Think that aging means becoming frail, helpless, and lonely? Think again!

Myth: Once you hit 60, your health declines, and you become inactive.
Reality: A recent study revealed that older people are much more likely to age well than to become feeble and dependent, thanks to advances in medicine and technology. The majority of today’s seniors are physically active for 15 minutes or more at least 12 times a month. The most popular activities are walking, gardening, home exercise, and dancing. Even at an advanced age, many have little  functional disability.

Myth: Seniors can’t learn anything new.
Reality: Development and learning can continue throughout an individual’s life, provided the brain is challenged. Seniors have mastered technologies that were unheard of in their youth. They have learned to whip up a meal in a microwave, bank via mobile app, and surf online. In fact, seniors comprise the most rapidly growing computer-literate demographic group.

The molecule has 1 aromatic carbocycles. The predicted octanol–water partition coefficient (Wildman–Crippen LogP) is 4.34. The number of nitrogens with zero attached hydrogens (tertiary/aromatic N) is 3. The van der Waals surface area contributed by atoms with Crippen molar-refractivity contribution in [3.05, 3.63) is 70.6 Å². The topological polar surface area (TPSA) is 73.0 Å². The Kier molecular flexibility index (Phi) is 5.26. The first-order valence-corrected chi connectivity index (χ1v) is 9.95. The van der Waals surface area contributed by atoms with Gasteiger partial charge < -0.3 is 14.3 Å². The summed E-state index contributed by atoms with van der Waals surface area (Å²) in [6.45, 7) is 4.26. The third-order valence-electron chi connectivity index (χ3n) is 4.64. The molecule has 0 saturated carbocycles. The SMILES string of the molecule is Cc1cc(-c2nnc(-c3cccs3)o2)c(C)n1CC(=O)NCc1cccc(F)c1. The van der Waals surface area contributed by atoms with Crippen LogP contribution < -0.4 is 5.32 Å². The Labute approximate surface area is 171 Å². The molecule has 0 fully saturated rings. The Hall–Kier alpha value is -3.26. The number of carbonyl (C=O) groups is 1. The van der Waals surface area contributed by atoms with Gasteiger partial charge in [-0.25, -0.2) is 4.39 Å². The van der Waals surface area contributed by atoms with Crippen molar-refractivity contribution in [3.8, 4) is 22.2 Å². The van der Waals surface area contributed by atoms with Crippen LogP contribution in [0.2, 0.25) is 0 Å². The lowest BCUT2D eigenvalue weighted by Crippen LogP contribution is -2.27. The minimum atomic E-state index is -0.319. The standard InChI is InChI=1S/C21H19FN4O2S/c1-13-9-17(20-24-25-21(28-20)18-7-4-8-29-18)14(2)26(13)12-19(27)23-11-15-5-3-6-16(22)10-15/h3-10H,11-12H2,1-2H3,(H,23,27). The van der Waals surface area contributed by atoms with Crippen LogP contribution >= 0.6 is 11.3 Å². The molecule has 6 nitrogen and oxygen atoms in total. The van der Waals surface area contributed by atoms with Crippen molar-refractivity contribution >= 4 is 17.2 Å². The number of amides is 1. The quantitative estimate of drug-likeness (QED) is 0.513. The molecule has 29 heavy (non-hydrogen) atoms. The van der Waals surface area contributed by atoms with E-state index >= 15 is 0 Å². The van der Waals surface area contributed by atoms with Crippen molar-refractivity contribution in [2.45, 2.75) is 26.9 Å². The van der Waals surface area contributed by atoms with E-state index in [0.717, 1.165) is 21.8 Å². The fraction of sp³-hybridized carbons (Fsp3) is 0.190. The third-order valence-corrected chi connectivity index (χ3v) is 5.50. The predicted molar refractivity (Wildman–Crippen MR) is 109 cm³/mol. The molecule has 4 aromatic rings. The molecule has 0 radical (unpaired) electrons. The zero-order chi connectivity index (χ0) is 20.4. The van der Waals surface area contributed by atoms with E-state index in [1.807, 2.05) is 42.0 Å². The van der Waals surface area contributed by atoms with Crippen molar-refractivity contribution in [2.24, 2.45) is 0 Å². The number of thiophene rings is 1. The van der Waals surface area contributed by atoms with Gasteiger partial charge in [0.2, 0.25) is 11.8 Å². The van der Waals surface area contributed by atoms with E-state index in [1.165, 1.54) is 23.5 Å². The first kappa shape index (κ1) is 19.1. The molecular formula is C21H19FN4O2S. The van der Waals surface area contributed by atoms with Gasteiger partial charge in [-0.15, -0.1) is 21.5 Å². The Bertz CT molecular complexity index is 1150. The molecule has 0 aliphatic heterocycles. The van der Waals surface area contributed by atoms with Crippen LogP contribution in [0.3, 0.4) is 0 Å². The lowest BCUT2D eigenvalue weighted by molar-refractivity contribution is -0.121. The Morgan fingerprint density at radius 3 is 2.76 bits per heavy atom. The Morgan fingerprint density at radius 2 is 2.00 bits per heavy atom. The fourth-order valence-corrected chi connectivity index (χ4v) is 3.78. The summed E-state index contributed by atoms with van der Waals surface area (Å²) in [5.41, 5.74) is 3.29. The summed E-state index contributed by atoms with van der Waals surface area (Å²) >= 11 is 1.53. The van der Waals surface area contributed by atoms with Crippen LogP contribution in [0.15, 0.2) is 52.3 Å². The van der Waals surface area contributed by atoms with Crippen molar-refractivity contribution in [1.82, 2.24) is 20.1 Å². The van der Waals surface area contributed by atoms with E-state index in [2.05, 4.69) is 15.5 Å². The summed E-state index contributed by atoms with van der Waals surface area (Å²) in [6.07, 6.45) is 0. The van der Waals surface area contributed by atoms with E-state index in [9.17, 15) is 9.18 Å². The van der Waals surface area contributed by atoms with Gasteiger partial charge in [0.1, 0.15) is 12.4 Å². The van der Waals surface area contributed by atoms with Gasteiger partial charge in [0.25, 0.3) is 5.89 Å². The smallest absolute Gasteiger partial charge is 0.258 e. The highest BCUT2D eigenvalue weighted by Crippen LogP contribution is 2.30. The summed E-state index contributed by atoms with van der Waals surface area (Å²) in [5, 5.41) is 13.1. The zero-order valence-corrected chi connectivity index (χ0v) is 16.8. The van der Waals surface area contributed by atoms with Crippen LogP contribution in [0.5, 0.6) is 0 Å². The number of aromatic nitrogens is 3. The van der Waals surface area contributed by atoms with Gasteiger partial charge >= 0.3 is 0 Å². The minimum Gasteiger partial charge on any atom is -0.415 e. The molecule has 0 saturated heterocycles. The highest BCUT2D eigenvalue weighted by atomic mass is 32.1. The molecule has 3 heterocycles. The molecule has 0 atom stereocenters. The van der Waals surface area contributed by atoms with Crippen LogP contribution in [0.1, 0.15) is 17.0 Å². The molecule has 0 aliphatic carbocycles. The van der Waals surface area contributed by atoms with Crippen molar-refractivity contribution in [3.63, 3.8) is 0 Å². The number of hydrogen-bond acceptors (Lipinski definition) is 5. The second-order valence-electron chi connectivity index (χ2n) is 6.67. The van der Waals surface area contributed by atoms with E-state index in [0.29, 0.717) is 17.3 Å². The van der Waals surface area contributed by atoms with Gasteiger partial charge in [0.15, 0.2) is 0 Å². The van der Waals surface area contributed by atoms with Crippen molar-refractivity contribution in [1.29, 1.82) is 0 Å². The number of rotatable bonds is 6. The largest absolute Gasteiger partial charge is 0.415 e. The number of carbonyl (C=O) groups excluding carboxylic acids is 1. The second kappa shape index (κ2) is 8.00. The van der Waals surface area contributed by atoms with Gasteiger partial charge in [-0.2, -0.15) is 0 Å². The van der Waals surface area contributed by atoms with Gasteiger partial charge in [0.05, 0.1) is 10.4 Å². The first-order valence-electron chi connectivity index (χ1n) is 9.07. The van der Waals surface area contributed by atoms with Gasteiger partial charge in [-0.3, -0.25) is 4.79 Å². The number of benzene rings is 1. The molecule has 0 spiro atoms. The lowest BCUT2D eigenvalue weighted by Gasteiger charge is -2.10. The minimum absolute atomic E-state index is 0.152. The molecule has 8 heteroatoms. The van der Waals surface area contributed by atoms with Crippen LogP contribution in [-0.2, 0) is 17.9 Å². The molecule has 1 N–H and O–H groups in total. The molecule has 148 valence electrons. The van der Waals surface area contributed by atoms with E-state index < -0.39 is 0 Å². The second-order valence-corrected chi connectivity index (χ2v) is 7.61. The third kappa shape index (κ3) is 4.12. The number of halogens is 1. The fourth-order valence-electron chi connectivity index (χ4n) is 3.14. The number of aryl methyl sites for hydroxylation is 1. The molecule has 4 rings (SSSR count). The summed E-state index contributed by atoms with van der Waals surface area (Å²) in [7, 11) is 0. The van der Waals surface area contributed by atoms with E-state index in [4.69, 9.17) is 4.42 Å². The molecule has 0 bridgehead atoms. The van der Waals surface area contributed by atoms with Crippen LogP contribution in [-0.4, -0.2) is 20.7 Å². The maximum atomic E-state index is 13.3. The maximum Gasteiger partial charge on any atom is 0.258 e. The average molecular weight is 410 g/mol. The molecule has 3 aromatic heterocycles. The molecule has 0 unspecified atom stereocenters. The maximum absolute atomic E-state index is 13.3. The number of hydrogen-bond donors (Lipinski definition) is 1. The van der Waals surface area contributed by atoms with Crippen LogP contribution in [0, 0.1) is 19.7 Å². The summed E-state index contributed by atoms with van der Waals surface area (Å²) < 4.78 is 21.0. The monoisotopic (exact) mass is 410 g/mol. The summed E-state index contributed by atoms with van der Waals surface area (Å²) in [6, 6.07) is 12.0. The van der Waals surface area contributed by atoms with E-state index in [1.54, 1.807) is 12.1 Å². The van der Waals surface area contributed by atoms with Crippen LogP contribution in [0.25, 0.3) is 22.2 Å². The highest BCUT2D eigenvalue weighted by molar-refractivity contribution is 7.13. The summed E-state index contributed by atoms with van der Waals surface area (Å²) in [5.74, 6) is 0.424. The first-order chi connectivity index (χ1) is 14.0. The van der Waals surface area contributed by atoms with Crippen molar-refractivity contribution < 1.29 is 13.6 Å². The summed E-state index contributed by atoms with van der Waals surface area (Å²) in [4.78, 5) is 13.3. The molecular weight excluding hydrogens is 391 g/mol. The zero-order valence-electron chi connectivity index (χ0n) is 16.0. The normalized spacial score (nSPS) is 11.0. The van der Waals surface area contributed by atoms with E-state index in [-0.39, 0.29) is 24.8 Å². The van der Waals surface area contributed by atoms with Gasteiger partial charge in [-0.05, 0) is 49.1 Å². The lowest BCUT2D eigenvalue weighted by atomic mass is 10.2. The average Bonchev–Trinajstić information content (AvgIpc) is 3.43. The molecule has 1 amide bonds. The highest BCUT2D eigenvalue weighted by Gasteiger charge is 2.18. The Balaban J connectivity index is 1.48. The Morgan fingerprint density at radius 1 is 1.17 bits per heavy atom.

The culprit of intellectual decline is a lack of stimulation. Studies have shown that even elderly who have experienced some cognitive decline can, with appropriate stimulation and training, improve their mental acuity.

Myth: Older people don’t have anything to contribute to society.
Reality: Individuals 65 and older offer a great deal to their families, friends, community, society, and the economy. More than 4 million are viable members of the labor force, and 15 million volunteer their time and talents to an enormous variety of organizations.

Myth: A change in lifestyle and behavior wouldn’t benefit a senior.
Reality: It’s never too late to start leading a healthy life. Stop smoking, and the risk of heart disease and stroke begin to decline almost immediately. Start exercising and following a healthy diet, and the threat of high blood pressure is reduced.